To grasp Ellen White's understanding of religious liberty, including the Sunday laws issue, one would note her words:
The founders of the nation wisely sought to guard against the employment of secular power on the part of the church, with its inevitable result--intolerance and persecution. The Constitution provides that "Congress shall make no law respecting an establishment of religion, or prohibiting the free exercise thereof," and that "no religious test shall ever be required as a qualification to any office or public trust under the United States." Only in flagrant violation of these safeguards to the nation's liberty, can any religious observance be enforced by civil authority. [The Great Controversy p. 442]
A time is coming when the law of God is, in a special sense, to be made void in our land. The rulers of our nation will, by legislative enactments, enforce the Sunday law, and thus God's people be brought into great peril. When our nation, in its legislative councils, shall enact laws to bind the consciences of men in regard to their religious privileges, enforcing Sunday observance, and bringing oppressive power to bear against those who keep the seventh-day Sabbath, the law of God will, to all intents and purposes, be made void in our land; and national apostasy will be followed by national ruin. We see that those who are now keeping the commandments of God need to bestir themselves, that they may obtain the special help which God alone can give them. They should work more earnestly to delay as long as possible the threatened calamity. [The Review and Herald, December 18, 1888, par. 6]
Not only should the Adventist Review article have addressed the Sunday laws issue, it should have included something about the relevance of this issue for today. This is evident when one questions whether any existing groups might be identified as a part of the movement that could be responsible for establishing Sunday laws. As noted above, Ellen White indicated that the Sunday laws will come from a union of church and state. [See also The Great Controversy p. 588] Largely on behalf of certain evangelical protestants and conservative Catholics, the Republican Party has worked hard to obtain the power of the federal government and state governments to promote their religious goals. This is particularly evident with respect to efforts, consistent with the Republican Party platform, to prohibit same-sex marriage. Moreover, there is little hesitancy on the part of a significant portion of the Republican Party to cover for such actions by overtly arguing that the Constitution does not require the separation of church and state. In fact, David Barton, the founder of WallBuilders and author of The Jefferson Lies, has become a sort of folk-hero to millions of Republican Party members for advocating that the Constitution does not require the separation of church and state.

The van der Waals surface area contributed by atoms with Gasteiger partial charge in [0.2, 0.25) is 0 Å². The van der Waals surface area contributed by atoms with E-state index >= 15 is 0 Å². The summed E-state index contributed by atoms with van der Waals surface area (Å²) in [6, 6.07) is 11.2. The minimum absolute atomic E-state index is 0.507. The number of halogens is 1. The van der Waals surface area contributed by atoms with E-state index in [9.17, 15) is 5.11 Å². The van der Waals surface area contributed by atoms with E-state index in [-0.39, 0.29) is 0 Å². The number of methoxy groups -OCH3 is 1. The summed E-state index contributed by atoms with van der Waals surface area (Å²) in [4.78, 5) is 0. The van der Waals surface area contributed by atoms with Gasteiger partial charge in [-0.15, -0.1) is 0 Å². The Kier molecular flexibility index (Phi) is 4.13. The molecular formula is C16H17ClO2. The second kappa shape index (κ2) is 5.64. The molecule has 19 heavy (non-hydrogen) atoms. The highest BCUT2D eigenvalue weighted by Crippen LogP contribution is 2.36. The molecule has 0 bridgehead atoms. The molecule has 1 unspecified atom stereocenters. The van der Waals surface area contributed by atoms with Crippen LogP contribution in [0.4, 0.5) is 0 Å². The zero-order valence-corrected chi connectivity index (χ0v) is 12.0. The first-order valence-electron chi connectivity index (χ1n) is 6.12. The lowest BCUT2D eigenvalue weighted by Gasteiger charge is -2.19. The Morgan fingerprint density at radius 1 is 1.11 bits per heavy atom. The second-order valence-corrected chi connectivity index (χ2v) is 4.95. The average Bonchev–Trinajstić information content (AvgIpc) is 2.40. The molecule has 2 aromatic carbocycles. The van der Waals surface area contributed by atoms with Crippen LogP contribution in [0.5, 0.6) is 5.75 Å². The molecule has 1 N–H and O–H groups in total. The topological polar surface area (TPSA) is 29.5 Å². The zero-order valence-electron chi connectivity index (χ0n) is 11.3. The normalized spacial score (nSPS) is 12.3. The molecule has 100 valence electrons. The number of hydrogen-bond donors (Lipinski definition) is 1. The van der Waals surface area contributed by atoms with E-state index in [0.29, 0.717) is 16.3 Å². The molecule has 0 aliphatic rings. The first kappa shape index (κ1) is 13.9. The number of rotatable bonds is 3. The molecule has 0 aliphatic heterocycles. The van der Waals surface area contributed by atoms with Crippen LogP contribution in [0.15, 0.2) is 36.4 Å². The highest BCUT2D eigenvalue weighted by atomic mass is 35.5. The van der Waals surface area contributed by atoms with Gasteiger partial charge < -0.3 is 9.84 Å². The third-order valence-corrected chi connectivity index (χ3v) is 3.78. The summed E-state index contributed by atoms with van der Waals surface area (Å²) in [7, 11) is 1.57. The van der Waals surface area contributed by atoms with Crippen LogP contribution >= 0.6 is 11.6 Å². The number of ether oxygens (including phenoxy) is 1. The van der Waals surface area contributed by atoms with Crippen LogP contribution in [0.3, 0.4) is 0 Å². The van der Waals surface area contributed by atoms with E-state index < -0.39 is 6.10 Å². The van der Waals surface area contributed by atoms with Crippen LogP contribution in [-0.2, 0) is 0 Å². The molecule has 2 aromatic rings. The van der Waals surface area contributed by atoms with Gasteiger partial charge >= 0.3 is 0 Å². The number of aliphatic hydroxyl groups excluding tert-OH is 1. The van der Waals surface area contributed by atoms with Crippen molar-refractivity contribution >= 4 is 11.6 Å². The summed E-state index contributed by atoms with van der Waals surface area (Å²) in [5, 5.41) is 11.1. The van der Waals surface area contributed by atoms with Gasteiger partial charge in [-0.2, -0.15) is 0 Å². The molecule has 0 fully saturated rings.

There is much more in the article that is troubling. In a gratuitous addition, the article accuses President Obama of having "a Muslim-influenced upbringing." Inclusion of such talking points of the religiously bigoted political right without some evidence of Muslim influence on President Obama's actual decision making is inappropriate. Also, the article asserts that "President Obama's victory means that secularist values will likely become even more of a concern for religious liberty and institutions during the next four years." The scenarios provided in support of this idea are much more complex than presented. Moreover, many of the mainstream religious liberty experts would reject the notion that the scenarios provide serious concerns about religious liberty rights. For example, the author's conclusion that ObamaCare coverage for contraceptives and abortifacients violates religious liberty rights of employers misses the mark because it fails to recognize the rights of employees and ignores the provisions allowing for accommodations.
In sum, the Adventist Review published an article that attempted to wedge a partisan political perspective and a flawed dualistic view of the moral motivations for civil law into Adventistm under the guise of religious liberty.
—Thomas O. Gessel, J.D., is a former Director of the Office of Regulatory Law in the Office of General Counsel at the Department of Veterans Affairs.
This is a companion discussion topic for the original entry at http://spectrummagazine.org/node/5122